The four voted “no” to the articles of impeachment deliberated on yesterday. In one article, Camacho recused himself.
Yesterday’s session was marked by heated debates between the Fitial-aligned minority bloc and those from the leadership. Tempers flared as both sides tried to argue their position.
Only at least 14 affirmative votes are needed to move the impeachment process to the Senate for trial.
Sixteen co-authors of the impeachment resolution voted “yes” to each of the 13 articles yesterday, more than the required two-thirds vote.
The “yes” votes came from House Speaker Joseph Deleon Guerrero (IR-Saipan), Vice Speaker Frank Dela Cruz (IR-Saipan), floor leader Ralph Demapan (Cov-Saipan), Reps. Antonio Agulto (IR-Saipan), Anthony Benavente (IR-Saipan), Roman Benavente (IR-Saipan), Trenton Conner (Ind-Tinian), Lorenzo Deleon Guerrero (IR-Saipan), Cris Leon Guerrero (Cov-Saipan), Janet Maratita (IR-Saipan), John P. Sablan (Cov-Saipan), Tony Sablan (IR-Saipan), Mario Taitano (IR-Saipan), Ray Tebuteb (IR-Saipan), Edmund Villagomez (Cov-Saipan), and Ralph Yumul (IR-Saipan).
The minority bloc submitted to the full House yesterday their eight-page position on the impeachment resolution, saying they “object” to the articles of impeachment.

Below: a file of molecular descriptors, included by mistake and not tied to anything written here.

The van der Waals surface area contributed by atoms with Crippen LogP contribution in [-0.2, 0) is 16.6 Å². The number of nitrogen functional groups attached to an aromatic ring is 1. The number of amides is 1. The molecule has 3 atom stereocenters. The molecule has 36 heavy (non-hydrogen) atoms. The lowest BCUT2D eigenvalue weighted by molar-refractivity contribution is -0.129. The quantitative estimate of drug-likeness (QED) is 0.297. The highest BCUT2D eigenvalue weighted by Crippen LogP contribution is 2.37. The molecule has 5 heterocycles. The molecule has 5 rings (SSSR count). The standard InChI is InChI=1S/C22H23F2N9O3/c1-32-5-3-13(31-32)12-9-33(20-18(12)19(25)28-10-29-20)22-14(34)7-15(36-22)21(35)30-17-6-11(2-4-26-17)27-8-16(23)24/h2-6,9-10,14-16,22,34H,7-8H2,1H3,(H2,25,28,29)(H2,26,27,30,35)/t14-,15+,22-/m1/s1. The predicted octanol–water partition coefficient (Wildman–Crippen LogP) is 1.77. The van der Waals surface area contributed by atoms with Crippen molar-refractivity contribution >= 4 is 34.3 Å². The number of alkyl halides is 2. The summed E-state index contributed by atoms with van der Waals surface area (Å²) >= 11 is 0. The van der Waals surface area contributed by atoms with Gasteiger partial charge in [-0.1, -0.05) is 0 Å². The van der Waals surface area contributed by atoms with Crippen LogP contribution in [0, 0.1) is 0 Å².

Fitial’s allies questioned the use of evidence and information obtained by the 17th Legislature and retained as House property for the impeachment resolution introduced in the current 18th Legislature.
Rep. Tony Sablan (IR-Saipan) asked whether statutes prohibit this, and the House counsels said “no.”
The minority bloc also wanted Rep. Janet Maratita (IR-Saipan) to be recused from participating in the impeachment process or, in the alternative, on Article 9 of the resolution, because Maratita filed a taxpayers’ lawsuit against the governor and others over their signing of a $190.8-million power purchase agreement.
Maratita said there is no conflict of interest, and that she is not financially benefiting from the lawsuit she filed on behalf of taxpayers.
In their defense of the governor, the Fitial-aligned minority pointed out that, on Article 1, a charge of felony related to the federal inmate’s unauthorized release for the governor’s private massage, it was the former Corrections commissioner who decided to “take matter in her own hands” as shown by her testimony to bring the inmate to the governor’s private residence.
Fitial said he only learned of his masseuse’s incarceration on or about Jan. 8, 2010, when he was trying to reach her. At the time, the governor said he was experiencing excruciating back pain that only his masseuse could temporarily relieve.
House leadership members, including the speaker, vice speaker, Sablan, and Rep. Cris Leon Guerrero, separately said the fact of the matter is that the governor instigated the release of a federal inmate and he benefited from that unauthorized release by receiving a massage from that inmate in his private residence.
Hours were spent just on this matter, which was a subject of five articles of impeachment.
Former governor and representative Froilan Tenorio was the first among seven individuals to stand up and address the House members during the public comment period at the beginning of the session.